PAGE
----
Bob Kendrick

NASHVILLE, TN — One of the Nashville Stars’ most vital partners isn’t a person at all. It’s a museum, one with a spirit that enlivens one of the most notable periods in our country’s history.

So what better way to celebrate and commemorate Black History Month than reveling in the legacy of the Negro Leagues Baseball Museum (NLBM), which aims to share the league’s vast history and stories of accomplishments with all who visit.

Bob Kendrick, NLBM President and Nashville Stars Board Member, shouted that message of pride during a call with the Stars on Tuesday. “At the Negro Leagues Baseball Museum, we celebrate Black History 365 days a year,” Kendrick said. “Obviously during the month of February, there is a greater point of emphasis on African American contributions to American history, and the story of the Negro Leagues is one of those great American stories.”

There has been no shortage of recent visitors to the Kansas City landmark that honors the start of the Negro Leagues, which were also launched in KC, an area that is often (especially by Kendrick) called the Heart of America. In 2022, the Museum welcomed a record February attendance that surpassed 7,000 total visitors — double its usual monthly count — and Kendrick aims to eclipse that total in 2023.

One of the key drivers of that attendance growth has been NLBM’s partnership with the Kansas City Royals and Royals Charities, who are teaming up again this year to provide free admission for all who came to the Museum (from anywhere in the world) during the month of February. Last year, in the first year of this free-admission promotion, many of those attendees were school-age children, thanks to school field trips and family outings.

“We hope this support from the Royals will motivate even more fans to visit. We want to give people every opportunity to come and take advantage of this experience and to learn how significant this history really is,” Kendrick said. “People are amazed, and it will inevitably drive people here who have not been here. But I’m sure we’ll see some repeat visits.”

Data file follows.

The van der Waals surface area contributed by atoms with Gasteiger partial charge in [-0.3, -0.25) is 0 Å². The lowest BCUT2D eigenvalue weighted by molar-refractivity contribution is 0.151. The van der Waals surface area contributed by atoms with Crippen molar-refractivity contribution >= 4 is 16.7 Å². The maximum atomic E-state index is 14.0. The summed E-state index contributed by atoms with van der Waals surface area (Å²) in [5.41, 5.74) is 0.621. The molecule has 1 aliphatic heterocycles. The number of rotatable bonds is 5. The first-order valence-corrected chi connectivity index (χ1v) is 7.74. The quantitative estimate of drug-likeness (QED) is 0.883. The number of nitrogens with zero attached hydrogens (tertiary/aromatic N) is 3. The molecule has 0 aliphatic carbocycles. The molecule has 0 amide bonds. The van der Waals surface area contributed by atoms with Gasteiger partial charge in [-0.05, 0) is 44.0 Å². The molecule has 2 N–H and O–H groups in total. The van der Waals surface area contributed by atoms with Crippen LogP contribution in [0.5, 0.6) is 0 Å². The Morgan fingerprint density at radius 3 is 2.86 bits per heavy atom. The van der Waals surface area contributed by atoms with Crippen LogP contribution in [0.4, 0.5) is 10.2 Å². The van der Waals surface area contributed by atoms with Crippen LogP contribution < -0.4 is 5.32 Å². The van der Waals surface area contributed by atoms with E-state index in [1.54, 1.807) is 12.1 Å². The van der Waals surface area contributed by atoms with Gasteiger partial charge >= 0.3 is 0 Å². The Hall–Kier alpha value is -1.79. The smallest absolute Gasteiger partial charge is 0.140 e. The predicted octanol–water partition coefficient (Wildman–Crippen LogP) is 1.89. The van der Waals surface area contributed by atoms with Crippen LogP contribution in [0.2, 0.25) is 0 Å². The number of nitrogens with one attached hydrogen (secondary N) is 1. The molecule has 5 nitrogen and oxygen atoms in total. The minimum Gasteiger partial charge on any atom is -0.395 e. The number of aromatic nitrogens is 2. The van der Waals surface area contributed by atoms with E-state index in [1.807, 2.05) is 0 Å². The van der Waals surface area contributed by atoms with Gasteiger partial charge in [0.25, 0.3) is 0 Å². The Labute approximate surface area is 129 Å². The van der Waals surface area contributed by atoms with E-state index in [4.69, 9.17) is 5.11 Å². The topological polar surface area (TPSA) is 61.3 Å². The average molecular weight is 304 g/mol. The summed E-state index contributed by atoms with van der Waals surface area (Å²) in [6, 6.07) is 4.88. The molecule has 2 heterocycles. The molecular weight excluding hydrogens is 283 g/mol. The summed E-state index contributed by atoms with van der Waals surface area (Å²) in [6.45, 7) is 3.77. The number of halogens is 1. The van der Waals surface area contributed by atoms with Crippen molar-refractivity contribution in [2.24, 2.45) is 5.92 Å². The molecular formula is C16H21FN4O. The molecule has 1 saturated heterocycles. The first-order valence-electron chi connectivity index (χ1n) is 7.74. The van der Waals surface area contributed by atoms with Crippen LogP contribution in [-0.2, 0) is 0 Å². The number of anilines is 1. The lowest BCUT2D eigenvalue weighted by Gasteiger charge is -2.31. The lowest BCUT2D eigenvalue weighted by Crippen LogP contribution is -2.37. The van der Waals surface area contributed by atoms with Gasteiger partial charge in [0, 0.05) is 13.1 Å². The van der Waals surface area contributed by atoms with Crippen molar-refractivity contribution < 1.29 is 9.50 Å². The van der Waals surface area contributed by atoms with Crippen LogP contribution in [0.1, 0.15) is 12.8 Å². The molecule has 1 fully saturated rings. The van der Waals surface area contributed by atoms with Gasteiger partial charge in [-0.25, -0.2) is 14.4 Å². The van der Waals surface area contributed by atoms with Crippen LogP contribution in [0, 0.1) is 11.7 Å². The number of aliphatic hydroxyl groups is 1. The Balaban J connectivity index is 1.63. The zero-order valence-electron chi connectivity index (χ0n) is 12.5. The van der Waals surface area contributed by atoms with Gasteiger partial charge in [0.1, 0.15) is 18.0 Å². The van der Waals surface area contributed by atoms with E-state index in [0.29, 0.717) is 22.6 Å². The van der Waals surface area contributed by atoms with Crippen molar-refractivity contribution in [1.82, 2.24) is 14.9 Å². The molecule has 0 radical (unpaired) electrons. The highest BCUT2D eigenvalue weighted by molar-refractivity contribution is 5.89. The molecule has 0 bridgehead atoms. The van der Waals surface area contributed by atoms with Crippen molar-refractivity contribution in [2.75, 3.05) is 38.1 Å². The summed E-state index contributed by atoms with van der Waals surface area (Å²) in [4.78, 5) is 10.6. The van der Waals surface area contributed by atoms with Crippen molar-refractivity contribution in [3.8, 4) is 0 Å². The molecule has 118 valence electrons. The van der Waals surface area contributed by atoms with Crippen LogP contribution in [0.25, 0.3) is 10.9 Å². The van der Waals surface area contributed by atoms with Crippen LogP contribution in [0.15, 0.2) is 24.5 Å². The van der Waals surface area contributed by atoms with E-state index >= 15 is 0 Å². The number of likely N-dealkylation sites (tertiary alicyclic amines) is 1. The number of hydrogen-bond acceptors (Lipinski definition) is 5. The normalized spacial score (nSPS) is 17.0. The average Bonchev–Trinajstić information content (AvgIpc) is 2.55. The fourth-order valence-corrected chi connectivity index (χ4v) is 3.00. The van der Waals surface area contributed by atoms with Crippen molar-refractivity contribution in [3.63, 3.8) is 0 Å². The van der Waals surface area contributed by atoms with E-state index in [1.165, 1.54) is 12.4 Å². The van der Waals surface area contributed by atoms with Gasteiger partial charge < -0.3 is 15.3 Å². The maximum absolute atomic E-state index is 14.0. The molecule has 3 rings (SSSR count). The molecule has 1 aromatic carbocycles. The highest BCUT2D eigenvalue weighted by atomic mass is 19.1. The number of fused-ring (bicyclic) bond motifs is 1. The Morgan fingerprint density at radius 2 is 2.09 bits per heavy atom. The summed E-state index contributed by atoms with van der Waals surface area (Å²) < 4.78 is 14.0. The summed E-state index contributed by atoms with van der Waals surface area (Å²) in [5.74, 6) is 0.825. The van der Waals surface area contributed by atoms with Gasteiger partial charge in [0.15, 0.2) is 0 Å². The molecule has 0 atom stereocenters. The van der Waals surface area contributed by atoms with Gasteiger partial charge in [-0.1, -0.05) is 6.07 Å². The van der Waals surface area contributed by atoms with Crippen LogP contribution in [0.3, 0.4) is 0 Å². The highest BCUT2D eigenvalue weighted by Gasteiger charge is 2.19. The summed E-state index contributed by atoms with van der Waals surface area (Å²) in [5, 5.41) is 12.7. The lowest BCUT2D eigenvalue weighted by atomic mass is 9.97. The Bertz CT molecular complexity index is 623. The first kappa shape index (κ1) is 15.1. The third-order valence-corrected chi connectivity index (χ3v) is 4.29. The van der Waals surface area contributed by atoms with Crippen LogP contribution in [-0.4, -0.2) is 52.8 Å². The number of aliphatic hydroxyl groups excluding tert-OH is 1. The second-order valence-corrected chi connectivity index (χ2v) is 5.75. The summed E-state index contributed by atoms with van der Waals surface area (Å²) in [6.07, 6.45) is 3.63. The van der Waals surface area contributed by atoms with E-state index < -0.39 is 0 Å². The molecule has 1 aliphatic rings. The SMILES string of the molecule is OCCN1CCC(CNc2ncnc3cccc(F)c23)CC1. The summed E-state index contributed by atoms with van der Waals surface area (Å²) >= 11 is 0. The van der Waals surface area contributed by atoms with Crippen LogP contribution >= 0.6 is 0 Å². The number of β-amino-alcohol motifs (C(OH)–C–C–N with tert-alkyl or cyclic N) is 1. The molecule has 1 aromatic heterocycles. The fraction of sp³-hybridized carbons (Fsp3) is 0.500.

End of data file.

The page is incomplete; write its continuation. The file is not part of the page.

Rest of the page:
“Being a fan of baseball is about understanding the history of the game and acknowledging the sacrifices African Americans made to get the chance to play the game,” Luis Maes, Vice President of Community Impact for the Kansas City Royals, said. “This year we are hoping to watch more people walk through the doors of this one-of-a-kind museum.”

“Our museum is not about the stuff. It’s about the story,” Kendrick added. “And the story of the Negro Leagues is not just an African American story; it is an all-American story. As people delve deeper into this story, they learn that it embodies the American spirit unlike any story in the annals of American history. It’s everything that America prides herself in being because it is about pride and passion and perseverance, determination and courage, the refusal to accept the notion that you’re unfit to do anything. So as the founders of the Negro Leagues said by their actions, ‘I’ll show you: You won’t let me play with you in the Major Leagues, I’ll create a league of my own.’”

Kendrick recalls that when he first met one of his dear friends, Buck O’Neil, the inspiring force for the Museum, one of the first questions that he asked O’Neil was his motivation to build a Negro Leagues Baseball Museum.

“His answer was succinct,” Kendrick said. “‘So that we would be remembered.’ He did not want them to be forgotten, not only for what they gave this game, but more importantly, what they did for this country.”

Kendrick is also very optimistic about Major League Baseball expanding into Music City, noting that he enjoys “speaking” things into existence: “WHEN this happens, this is going to be a game changer. Not only for the Negro Leagues Baseball Museum, but for Negro Leagues history in general, because it represents an unprecedented opportunity, the first time in the history of Major League Baseball that a Major League Baseball franchise will be named after a Negro League team.”

What the Negro Leagues teach us is very simple,” Kendrick concluded. “If you dare to dream and you believe in yourself, you can do or be anything you want to be. And that’s the message that we share, particularly with our young people.”